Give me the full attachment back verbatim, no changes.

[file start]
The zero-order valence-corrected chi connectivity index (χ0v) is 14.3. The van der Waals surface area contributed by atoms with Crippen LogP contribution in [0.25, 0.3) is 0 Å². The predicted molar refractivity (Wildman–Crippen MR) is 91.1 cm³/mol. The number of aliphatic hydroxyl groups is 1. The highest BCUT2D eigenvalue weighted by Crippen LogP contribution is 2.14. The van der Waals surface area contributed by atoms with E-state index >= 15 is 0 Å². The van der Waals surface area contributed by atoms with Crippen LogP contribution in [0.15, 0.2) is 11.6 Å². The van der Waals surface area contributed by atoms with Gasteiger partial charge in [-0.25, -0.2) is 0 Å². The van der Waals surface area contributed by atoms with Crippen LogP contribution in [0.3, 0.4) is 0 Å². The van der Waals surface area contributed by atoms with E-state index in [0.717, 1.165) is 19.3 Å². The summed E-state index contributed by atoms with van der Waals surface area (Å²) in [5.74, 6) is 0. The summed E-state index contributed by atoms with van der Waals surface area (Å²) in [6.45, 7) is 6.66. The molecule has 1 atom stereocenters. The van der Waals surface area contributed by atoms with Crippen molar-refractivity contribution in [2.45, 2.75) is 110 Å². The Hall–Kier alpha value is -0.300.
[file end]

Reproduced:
The zero-order valence-corrected chi connectivity index (χ0v) is 14.3. The van der Waals surface area contributed by atoms with Crippen LogP contribution in [0.25, 0.3) is 0 Å². The predicted molar refractivity (Wildman–Crippen MR) is 91.1 cm³/mol. The number of aliphatic hydroxyl groups is 1. The highest BCUT2D eigenvalue weighted by Crippen LogP contribution is 2.14. The van der Waals surface area contributed by atoms with E-state index >= 15 is 0 Å². The van der Waals surface area contributed by atoms with Crippen LogP contribution in [0.15, 0.2) is 11.6 Å². The van der Waals surface area contributed by atoms with Gasteiger partial charge in [-0.25, -0.2) is 0 Å². The van der Waals surface area contributed by atoms with Crippen LogP contribution in [0.3, 0.4) is 0 Å². The van der Waals surface area contributed by atoms with E-state index in [0.717, 1.165) is 19.3 Å². The summed E-state index contributed by atoms with van der Waals surface area (Å²) in [5.74, 6) is 0. The summed E-state index contributed by atoms with van der Waals surface area (Å²) in [6.45, 7) is 6.66. The molecule has 1 atom stereocenters. The van der Waals surface area contributed by atoms with Crippen molar-refractivity contribution in [2.45, 2.75) is 110 Å². The Hall–Kier alpha value is -0.300.